In Indiana, an investigation into alleged voter registration fraud intensified rapidly Tuesday when state police reportedly raided the Indianapolis office of a voter registration group and confiscated computers, personal cell phones and paperwork, according to a report from the Intercept. The Intercept reported that workers at the site told them that state police stopped one person from recording the incident and that the group’s lawyer said he was unable to enter the building. State police are investigating the Indiana Voter Registration Project’s efforts in nine counties after claims that the group fraudulently registered voters, according to the Indianapolis Star. Indiana’s Secretary of State Connie Lawson, who was a key sponsor of Indiana’s 2005 voter ID law that went all the way to the Supreme Court where it was upheld– announced the investigation in September.
According to the Intercept, Lawson alleged that “nefarious actors are operating here in Indiana.” The Intercept also wrote that Lawson had cited 10 individual voter registration forms as fraudulent. But, according to the Intercept, the state of Indiana doesn’t allow voter registration forms – even those the group conducting the voter registration drive worries may be inaccurate– to be discarded without being looked over by the state.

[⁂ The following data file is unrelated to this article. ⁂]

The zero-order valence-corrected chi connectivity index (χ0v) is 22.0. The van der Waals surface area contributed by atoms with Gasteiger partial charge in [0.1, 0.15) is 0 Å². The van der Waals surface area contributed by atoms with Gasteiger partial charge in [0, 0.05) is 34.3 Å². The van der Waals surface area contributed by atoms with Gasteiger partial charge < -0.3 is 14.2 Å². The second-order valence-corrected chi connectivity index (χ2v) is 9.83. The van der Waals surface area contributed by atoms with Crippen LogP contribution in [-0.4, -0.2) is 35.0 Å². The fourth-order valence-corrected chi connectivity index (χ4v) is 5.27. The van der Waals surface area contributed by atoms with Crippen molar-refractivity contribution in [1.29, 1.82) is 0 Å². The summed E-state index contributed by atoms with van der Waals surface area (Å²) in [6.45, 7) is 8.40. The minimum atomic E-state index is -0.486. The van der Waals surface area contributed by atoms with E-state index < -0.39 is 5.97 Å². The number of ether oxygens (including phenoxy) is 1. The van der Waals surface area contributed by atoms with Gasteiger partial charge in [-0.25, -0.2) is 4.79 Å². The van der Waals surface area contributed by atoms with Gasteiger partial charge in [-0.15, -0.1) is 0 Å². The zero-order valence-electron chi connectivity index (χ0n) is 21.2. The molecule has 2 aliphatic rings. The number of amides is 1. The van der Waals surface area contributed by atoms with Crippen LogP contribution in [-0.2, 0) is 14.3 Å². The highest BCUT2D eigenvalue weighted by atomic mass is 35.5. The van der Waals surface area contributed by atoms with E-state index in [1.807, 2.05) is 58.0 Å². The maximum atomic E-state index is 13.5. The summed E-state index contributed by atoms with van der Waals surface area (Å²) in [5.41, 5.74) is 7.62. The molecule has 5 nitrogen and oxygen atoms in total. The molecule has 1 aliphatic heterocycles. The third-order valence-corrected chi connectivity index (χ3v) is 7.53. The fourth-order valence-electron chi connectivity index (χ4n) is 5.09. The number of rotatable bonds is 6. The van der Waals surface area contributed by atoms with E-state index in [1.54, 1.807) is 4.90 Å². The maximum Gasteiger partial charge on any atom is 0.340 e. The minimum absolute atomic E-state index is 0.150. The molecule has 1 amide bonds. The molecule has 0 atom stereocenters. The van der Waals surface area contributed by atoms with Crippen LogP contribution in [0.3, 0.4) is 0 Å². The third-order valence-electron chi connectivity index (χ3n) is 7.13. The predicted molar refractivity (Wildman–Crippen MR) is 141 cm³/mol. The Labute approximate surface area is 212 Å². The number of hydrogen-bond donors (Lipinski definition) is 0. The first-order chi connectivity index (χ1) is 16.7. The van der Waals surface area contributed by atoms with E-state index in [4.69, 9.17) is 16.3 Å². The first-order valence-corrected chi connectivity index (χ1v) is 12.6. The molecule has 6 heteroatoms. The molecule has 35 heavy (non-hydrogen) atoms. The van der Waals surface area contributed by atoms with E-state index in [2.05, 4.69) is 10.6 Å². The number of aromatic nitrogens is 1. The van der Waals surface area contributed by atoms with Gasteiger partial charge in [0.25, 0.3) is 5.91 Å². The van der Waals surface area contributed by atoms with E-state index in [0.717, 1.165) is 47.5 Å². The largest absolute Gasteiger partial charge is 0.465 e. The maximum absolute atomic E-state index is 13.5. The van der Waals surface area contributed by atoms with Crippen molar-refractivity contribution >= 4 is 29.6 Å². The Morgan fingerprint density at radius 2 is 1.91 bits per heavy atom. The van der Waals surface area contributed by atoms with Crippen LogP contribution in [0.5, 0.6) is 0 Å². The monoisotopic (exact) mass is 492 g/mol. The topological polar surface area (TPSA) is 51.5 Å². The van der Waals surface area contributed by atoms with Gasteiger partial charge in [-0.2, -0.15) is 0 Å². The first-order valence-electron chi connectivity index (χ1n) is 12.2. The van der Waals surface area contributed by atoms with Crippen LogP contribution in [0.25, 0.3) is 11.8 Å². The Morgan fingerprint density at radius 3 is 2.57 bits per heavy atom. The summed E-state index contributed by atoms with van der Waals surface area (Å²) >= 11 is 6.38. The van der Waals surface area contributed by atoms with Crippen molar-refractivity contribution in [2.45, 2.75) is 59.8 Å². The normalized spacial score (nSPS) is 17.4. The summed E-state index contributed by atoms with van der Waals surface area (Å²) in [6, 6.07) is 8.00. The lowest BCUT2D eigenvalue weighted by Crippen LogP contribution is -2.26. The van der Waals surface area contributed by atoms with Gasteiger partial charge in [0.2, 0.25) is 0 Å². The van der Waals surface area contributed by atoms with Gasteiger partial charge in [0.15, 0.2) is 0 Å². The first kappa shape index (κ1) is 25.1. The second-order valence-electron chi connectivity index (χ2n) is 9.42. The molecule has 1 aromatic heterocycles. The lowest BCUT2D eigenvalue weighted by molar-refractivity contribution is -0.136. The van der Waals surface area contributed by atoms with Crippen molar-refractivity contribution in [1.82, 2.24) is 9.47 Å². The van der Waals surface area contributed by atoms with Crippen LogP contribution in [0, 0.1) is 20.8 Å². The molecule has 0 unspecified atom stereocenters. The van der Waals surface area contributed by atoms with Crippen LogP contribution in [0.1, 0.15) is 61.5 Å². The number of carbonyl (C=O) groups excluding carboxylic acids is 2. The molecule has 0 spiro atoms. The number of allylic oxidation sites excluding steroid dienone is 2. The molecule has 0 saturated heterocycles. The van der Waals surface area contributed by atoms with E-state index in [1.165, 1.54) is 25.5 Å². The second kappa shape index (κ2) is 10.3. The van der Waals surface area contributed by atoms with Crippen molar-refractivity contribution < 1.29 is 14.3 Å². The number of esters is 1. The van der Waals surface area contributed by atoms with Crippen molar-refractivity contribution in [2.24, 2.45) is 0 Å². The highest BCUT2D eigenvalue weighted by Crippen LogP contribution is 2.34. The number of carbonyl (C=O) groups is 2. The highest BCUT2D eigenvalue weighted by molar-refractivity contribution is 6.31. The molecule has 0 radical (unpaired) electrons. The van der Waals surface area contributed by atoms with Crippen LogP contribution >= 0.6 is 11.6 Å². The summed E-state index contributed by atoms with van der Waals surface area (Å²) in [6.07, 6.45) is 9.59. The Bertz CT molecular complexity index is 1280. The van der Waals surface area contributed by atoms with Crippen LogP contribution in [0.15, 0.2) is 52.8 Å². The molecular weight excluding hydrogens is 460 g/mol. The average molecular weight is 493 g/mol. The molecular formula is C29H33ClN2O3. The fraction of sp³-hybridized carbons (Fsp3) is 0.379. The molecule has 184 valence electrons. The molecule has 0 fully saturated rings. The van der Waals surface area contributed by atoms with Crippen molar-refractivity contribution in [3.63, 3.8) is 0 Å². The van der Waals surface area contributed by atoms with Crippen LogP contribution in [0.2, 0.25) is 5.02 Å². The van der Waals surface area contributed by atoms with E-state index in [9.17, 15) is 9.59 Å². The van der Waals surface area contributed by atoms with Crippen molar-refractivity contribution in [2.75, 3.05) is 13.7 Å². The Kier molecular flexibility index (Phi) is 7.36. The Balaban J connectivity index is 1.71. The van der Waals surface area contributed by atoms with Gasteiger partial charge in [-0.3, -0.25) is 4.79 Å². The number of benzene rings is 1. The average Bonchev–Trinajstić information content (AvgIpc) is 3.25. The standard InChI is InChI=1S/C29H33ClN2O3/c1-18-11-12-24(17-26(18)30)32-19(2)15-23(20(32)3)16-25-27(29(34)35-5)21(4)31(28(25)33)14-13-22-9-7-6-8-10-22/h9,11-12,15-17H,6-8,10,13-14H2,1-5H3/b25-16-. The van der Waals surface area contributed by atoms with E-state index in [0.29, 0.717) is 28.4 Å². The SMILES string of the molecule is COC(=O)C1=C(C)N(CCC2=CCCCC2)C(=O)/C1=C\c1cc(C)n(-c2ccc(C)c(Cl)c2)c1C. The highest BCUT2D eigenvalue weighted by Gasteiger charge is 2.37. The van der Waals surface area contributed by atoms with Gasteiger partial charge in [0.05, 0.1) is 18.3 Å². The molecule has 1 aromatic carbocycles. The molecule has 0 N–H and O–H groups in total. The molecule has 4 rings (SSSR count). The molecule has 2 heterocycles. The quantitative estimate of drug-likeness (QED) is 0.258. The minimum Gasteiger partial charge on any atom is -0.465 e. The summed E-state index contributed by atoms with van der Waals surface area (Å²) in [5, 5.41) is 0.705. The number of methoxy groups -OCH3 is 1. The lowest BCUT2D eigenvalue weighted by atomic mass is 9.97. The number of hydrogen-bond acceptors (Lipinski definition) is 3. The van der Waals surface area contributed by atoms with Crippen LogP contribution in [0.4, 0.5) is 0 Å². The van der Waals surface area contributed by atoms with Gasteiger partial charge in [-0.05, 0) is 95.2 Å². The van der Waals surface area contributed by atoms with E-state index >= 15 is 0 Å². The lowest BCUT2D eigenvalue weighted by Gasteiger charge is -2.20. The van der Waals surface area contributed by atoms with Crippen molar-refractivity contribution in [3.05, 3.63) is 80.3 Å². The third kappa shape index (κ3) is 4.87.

Patriot Majority is the D.C.-based group managing the voter registration drive in Indiana. Its leader, Craig Varoga, told the Intercept that it is not unusual that they would turn in questionable forms and flag them to election officials. What is unusual, election law experts says, is for police to raid a voter registration office, and the proximity of the raid to the election, seemed troubling.
Daniel Tokaji, an elections law professor at Ohio State University, said he was worried that such a raid – if it happened in the manner described in news reports– could have a chilling effect on other voter registration drives across the country just a month ahead of the election. “My concern is it is going to intimidate people who are registering people to vote,” Tokaji said.